This support will rest in between the left and right frame and drilled in place.

If for some reason your desk does not feel sturdy, add more supports and consider mounting to a wall.

To simplify your project, check out our free DIY Desk plans with 3D images.

How to Add a Top to DIY Desk

After you have cut you desk top to size, you can attach it to the frames.

Gently rest the plywood top onto the frames and make sure the top is centered.

Once you have the plywood top centered you can add liquid nails onto the top of the frames and support.

Make sure the desk is centered one more time before allowing the liquid nails to dry.

Now you will need either a nail gun with brad nails or finish screws and a hammer.

I used a nail gun and brad nails to attach the plywood to the frame and support.

diy desk plans to make a rustic desk for a scrap wood project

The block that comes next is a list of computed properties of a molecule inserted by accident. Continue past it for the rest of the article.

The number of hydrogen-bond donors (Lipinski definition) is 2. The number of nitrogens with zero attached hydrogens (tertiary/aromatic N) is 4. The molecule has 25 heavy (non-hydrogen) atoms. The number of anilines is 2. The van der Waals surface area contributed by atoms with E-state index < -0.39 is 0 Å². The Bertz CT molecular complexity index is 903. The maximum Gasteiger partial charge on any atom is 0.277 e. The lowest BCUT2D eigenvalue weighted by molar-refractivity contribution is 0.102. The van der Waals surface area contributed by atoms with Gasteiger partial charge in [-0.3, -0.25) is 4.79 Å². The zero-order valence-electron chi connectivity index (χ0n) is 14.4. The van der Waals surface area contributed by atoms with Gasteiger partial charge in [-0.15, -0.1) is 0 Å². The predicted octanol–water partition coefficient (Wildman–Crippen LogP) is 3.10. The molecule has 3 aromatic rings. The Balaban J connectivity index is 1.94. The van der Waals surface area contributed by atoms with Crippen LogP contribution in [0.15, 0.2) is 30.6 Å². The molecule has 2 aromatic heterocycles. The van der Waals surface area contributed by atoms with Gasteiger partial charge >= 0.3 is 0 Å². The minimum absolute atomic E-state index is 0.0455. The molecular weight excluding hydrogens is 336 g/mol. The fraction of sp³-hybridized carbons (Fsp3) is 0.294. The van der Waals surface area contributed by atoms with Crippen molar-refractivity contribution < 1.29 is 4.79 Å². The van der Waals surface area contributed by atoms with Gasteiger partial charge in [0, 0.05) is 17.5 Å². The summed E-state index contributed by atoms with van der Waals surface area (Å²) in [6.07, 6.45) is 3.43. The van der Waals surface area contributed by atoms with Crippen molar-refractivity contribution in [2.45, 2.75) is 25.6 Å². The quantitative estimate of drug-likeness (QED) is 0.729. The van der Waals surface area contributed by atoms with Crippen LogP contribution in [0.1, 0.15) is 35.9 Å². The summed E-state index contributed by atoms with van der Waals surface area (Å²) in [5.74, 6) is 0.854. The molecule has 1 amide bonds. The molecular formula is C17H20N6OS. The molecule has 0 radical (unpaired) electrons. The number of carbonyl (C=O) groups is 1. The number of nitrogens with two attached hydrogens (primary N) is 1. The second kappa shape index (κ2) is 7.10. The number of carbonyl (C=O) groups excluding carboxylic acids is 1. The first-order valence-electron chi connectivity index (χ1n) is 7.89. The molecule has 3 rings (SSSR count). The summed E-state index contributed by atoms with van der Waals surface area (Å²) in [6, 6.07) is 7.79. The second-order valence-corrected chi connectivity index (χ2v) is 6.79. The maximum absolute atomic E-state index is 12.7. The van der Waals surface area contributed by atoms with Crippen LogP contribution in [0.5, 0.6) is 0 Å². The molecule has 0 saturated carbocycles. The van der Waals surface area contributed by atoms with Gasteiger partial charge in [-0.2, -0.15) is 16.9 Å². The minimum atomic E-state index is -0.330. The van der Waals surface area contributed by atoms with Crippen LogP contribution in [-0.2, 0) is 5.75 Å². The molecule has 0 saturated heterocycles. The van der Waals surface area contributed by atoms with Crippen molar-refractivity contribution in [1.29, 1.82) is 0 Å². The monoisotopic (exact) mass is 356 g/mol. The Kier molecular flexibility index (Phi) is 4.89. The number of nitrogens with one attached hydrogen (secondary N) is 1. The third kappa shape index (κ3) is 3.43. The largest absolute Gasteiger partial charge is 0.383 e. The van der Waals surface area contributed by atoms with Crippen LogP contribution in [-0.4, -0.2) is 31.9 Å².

This is countersinking the nails. You can see the nail just below the wood.

Try to countersink the nails if you can, so they will be just below the top surface of the desk.

I lightly tapped the nails with a hammer to countersink them before covering the hole with wood putty.

Optional Corner Molding

Since I used a piece of scrap plywood for my rustic computer desk, the top of the desk looked a little rough.

So, I added corner molding around the entire top portion of the desk to cover the rough edges of the plywood.

The corner molding was cut at 45 degrees and attached with liquid nails, a nail gun, and brad nails.

Again I countersunk as many of these nails as I could, so I could cover the nail holes with wood putty.

To simplify your project, check out our free DIY Desk plans with 3D images.

Sanding Your Scrap Wood Desk

Now that your desk has been completed, you should add wood putty wherever needed.

Once the putty has dried, you can down the entire desk.

I started with course sand paper then transitioned to fine sand paper to smooth the surface.

Since your DIY desk is made of scrap wood, you may have to use course sand paper to clean up the wood.

After completely sanding your desk, wipe the desk down to prep for painting or staining.

Painting and Staining a Rustic Desk

I white washed bottom of my desk and I did a 2 part stain on the top of my desk.

I was going for a rustic desk, so white washing came out great for this scrap wood project.